Eight ways that brick-and-mortar retailers are succeeding with omnichannel

Retailers operating ‘brick and mortar’ physical stores are facing unprecedented challenges in the digital age, and there is growing concern that many won’t survive.

In fact, last week alone witnessed 1,000 stores closing.

But while the retail environment is extremely competitive, some retailers are finding ways to make gains with an omnichannel strategy that links online with offline.

Here are eight different strategies that retail brands are using to do so.

In-store pickup and returns

While in-store pickups and returns are now incredibly common, for some retailers, in-store pickup and returns have proven to be an indispensable part of an omnichannel strategy. For convenience, many customers want the ability to purchase an item online and pick it up in-store, particularly for certain kinds of products.

In fact, in some markets, this behavior is fast becoming the norm. For example, Home Depot CEO Craig Menear recently revealed that upwards of 45% of the company’s online orders are now picked up in-store. The percentage is even higher for Home Depot competitor Lowe’s, which disclosed that close to a whopping 60% of its online orders are picked up in-store.

The benefits of in-store pickup and returns aren’t limited to customer convenience. According to Lowe’s, 40% of the customers who come to a store to pick up an online order also end up adding to their order once in-store.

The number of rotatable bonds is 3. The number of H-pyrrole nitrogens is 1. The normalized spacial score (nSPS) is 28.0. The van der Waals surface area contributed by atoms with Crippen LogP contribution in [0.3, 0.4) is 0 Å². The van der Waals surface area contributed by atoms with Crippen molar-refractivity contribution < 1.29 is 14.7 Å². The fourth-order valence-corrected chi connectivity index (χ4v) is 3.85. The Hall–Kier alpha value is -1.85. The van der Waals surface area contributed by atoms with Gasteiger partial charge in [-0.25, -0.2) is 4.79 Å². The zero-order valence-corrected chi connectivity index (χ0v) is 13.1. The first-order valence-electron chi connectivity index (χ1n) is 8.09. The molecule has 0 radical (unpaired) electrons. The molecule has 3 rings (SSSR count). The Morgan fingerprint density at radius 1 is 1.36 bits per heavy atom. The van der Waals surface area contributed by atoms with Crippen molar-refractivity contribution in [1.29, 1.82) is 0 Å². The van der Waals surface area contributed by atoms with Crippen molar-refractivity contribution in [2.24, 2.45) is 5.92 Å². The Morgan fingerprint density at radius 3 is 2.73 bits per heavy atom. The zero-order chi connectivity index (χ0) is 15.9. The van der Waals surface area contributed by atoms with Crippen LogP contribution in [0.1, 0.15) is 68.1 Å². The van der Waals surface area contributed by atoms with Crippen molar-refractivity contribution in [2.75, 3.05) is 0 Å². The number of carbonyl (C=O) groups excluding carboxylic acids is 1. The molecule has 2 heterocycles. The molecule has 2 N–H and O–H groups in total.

A photograph showing the wall of a Selfridge's, painted yellow with a huge cursor-style hand pointing to the right. Large text reads, Click & Collect, next day delivery in store'.

Image by Elliott Brown, available via CC BY-SA 2.0

Pricing incentives

Pure-play online retailers have numerous advantages over omnichannel retailers that have to maintain physical stores. But omnichannel retailers are increasingly experimenting with ways to leverage their physical stores to generate more sales, even online. One of the most interesting tactics is pricing incentives.

Earlier this year, Wal-Mart announced a new program called Pickup Discount under which customers can receive discounted pricing on 10,000 products the retail giant offers online-only, if they are shipped to a local Wal-Mart location and picked up by the customer. This then works in conjunction with in-store pickup, giving consumers an additional reason to visit the store.

Real-time inventory/availability

Another common but important omnichannel tactic that pays dividends is real-time inventory and availability. In fact, it has arguably become a must-have offering and major retailers ranging from Best Buy to Home Depot have made it a part of their websites and mobile apps.

According to Stephanie Smith, VP of direct fulfillment and delivery for Home Depot:

“Access to store inventory repeatedly surfaces in customer feedback online but especially for mobile users. Customers want to know an accurate count of products in a store so their trip isn’t wasted.”

Innovative pick-up solutions

In an effort to better serve customers at their physical locations, omnichannel retailers are rethinking how they use their physical spaces.

Wal-Mart, for example, is testing self-serve automated kiosks that customers can use to pick up groceries they order online. Eventually, Wal-Mart says they could operate around the clock, a potentially significant development.